When Joss Whedon deactivated his Twitter account earlier this week, many people assumed he’d quit as a result of criticism—or even threats—from feminists who objected to certain aspects of Avengers: Age of Ultron.
While there was no proof of this theory, the narrative spread quickly thanks to prominent Twitter users like Patton Oswalt and Guardians of the Galaxy director James Gunn, both of whom leaped to Whedon’s defense.
Most of you are aware of this, but anyone who urges a filmmaker to kill himself over a movie plot point needs to seriously examine his life.
— James Gunn (@JamesGunn) May 5, 2015
But a new interview with BuzzFeed makes it crystal-clear that Oswalt and Gunn were wrong. Feminist critics weren’t the reason for Whedon’s departure.
“That is horseshit,” Whedon told BuzzFeed, referring to the rumor that he was chased off Twitter by feminist Avengers fans. “Believe me, I have been attacked by militant feminists since I got on Twitter. That’s something I’m used to.”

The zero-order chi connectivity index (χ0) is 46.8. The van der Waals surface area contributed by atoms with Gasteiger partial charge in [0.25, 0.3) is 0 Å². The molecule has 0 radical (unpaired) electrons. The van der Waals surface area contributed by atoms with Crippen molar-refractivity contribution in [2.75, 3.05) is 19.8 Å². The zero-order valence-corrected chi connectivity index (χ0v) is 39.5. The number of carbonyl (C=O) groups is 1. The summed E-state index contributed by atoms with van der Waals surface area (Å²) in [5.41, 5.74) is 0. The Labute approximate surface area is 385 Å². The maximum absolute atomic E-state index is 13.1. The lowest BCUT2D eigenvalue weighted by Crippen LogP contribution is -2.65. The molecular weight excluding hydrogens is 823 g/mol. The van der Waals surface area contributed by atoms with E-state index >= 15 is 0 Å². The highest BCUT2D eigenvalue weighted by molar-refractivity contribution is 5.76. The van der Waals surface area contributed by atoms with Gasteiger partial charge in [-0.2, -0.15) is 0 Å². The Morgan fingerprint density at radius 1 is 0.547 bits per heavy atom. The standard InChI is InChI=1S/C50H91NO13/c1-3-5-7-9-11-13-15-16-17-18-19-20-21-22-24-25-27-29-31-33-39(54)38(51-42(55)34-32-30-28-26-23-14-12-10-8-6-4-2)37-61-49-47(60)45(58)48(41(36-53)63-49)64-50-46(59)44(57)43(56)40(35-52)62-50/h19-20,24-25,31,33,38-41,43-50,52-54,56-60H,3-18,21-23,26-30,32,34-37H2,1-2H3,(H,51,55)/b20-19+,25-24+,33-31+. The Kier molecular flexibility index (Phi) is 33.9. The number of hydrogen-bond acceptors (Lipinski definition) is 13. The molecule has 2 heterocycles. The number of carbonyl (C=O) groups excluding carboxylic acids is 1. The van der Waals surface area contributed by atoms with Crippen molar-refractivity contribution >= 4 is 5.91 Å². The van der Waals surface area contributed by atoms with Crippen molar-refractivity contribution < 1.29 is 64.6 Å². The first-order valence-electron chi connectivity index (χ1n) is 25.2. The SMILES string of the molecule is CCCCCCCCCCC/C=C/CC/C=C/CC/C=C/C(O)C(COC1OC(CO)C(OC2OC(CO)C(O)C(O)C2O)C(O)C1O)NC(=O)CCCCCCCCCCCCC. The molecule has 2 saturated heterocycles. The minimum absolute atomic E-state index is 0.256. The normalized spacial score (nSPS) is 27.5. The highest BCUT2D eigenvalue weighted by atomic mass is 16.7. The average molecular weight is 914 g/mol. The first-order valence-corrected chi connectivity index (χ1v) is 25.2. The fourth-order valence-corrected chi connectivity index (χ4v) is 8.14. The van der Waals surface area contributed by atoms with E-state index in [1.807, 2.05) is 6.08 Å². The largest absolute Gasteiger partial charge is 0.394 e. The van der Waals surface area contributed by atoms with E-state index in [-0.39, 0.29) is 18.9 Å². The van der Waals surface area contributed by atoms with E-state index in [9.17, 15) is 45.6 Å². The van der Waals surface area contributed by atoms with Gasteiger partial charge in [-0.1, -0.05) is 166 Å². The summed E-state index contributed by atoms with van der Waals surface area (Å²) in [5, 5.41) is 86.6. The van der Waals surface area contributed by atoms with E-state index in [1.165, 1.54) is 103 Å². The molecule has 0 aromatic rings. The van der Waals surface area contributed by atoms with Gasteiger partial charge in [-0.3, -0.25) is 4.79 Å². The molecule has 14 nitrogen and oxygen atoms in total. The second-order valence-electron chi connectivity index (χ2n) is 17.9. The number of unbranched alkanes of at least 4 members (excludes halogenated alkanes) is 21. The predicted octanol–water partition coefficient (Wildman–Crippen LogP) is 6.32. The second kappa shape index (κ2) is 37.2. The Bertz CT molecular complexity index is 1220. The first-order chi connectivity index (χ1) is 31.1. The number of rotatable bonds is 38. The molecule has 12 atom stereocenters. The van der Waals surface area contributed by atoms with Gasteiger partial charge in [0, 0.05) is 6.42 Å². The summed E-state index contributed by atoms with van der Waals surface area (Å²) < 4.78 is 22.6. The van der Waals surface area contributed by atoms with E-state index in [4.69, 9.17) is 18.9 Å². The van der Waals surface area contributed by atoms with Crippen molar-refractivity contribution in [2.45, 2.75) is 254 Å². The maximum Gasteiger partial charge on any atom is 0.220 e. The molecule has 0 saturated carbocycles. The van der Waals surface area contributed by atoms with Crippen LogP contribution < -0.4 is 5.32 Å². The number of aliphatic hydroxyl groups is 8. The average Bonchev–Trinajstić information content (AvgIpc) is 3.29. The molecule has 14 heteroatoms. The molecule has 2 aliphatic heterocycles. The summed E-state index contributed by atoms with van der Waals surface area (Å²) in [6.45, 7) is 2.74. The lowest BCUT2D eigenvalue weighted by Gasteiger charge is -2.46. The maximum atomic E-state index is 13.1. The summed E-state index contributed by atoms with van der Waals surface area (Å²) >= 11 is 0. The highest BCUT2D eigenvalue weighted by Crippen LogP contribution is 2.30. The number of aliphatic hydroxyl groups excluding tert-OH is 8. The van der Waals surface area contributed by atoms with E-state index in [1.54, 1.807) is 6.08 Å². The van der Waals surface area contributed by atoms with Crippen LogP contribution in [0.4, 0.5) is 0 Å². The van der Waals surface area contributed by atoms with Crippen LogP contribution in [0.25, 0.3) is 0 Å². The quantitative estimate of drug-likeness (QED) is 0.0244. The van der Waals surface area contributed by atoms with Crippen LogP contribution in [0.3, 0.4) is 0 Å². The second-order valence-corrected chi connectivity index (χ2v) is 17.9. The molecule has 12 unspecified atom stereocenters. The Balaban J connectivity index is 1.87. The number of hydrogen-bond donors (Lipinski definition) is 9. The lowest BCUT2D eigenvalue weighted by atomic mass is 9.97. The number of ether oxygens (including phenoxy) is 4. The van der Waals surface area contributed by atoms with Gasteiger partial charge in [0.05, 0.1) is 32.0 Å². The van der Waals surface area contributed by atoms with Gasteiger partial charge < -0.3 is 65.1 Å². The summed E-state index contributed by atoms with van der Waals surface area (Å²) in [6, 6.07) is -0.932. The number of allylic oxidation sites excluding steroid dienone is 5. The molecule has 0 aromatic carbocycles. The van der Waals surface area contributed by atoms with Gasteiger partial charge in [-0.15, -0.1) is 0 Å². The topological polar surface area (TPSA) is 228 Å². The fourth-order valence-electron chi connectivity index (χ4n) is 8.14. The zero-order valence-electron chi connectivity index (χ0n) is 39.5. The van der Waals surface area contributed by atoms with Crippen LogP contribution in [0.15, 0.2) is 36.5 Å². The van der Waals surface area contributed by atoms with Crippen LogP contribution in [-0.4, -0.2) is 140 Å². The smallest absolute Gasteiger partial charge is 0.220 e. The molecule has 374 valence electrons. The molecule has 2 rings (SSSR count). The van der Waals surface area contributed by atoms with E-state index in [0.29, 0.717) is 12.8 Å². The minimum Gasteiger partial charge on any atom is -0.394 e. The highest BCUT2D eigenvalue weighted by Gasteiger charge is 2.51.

“I saw a lot of people say, ‘Well, the social justice warriors destroyed one of their own!’ It’s like, Nope. That didn’t happen.”
Whedon explained that while he does receive a certain amount of unpleasant messages on social media (which is, unfortunately, par for the course for public figures), he never took the comments seriously. He said that unlike the personal threats received by women like Anita Sarkeesian, none of the angry tweets he received made him think he was in any danger.
“It was like, OK, these guys don’t understand about hyperbole,” he said.
The real reason Whedon quit Twitter, he said, is because he wanted peace and quiet to concentrate on his life and working on new projects.
Throughout the publicity tour for Age of Ultron, Whedon made no secret of how exhausted he became while filming and promoting the movie. Twitter’s constant barrage of hateful messages, fan compliments, and jokes was evidently just too distracting. For Whedon, deactivating his account made it easier for him to “live like a person.”
Photo via Gage Skidmore/Wikimedia (CC BY-SA 2.0)